Finance minister Pranab Mukherjee made clear in his February Budget that “financial inclusion” demands more private banks. On cue, the Reserve Bank of India (RBI) last week released a discussion paper to mull over this issue.
More private banks can surely boost India’s economy through greater competition. But, since the government is selling this idea along “inclusion” lines, the one question RBI has to ask when formulating its final guidelines is: How will more private banks help inclusion?
Over the longer term, we would think these new banks have every incentive to move ruralward to tap an unbanked market. But this certainly needn’t be the case over the short term: The boom years last decade, for instance, saw a number of banks going after the same urban segment.
And if a new bank wants to establish itself, chances are it won’t have “inclusion” on its mind; it will start by targeting an urban or corporate market. Perhaps that will persuade existing urban players to start expanding rurally. Perhaps not: The incumbents could well decide to stay on in urban India to consolidate their position.
Hopefully, RBI has some idea of the market dynamics here. Either it should be willing to wait for market forces or it should start mandating inclusion more forcefully.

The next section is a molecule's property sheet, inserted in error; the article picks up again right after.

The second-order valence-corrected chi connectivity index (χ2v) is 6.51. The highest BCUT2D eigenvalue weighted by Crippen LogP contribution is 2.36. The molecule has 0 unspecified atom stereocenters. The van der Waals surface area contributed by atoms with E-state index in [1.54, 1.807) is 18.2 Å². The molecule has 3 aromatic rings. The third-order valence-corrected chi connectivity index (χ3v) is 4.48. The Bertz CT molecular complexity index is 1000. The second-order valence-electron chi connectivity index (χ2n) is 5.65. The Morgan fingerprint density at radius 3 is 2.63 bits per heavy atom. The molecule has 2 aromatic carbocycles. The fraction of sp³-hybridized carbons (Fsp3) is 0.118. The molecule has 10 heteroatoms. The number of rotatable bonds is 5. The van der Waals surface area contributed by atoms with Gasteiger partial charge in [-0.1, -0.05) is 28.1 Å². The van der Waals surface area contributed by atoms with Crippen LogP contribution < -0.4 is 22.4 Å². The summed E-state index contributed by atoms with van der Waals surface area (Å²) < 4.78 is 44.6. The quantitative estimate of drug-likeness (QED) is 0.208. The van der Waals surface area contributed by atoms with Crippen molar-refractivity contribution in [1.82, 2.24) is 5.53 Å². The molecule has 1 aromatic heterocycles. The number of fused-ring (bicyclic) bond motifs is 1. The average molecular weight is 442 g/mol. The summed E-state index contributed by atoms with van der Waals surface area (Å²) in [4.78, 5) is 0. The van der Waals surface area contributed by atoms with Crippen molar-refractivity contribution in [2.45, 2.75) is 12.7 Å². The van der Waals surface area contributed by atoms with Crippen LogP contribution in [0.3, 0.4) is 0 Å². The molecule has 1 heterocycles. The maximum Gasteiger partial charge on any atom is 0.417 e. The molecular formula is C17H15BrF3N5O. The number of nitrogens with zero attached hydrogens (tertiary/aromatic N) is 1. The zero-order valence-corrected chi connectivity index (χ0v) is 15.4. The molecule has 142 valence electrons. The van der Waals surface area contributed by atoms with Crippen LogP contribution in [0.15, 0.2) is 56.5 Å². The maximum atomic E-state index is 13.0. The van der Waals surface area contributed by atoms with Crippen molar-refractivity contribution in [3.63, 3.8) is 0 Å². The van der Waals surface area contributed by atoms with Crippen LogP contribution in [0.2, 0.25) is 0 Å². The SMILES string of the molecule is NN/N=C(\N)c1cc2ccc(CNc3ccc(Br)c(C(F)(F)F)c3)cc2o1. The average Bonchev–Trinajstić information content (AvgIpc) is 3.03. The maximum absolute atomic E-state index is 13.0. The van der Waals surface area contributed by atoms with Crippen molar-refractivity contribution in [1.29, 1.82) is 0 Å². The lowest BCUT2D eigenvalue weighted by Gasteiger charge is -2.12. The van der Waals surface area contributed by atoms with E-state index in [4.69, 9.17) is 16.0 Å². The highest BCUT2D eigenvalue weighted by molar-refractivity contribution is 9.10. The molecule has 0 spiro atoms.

RBI is clearly considering the latter. It notes, for instance, that it could only allow those new banks whose business models stress inclusion. But this strategy has a big drawback: Entrants then can’t easily compete with incumbents. Does the answer lie, then, in stricter inclusion mandates across the board?
It is still unclear how any of this will pan out. But it is worth pointing out that India’s last decade of banking experience doesn’t prove that more private banks automatically equals inclusion. There aren’t enough private sector bank branches in rural India. But there can be, if accompanied by the right regulations.
In fact, for all the controversy over awarding banking licences to industrial houses, RBI could ensure these houses directly aid inclusion another way. As the Boston Consulting Group’s Saurabh Tripathi suggested in these pages in April, RBI could give, say, Tata a licence to be a banking correspondent—not to be the agent which usually acts ATMs for the unbanked, but to employ its balance sheet to revolutionize this last-mile segment through new conceptual thinking.
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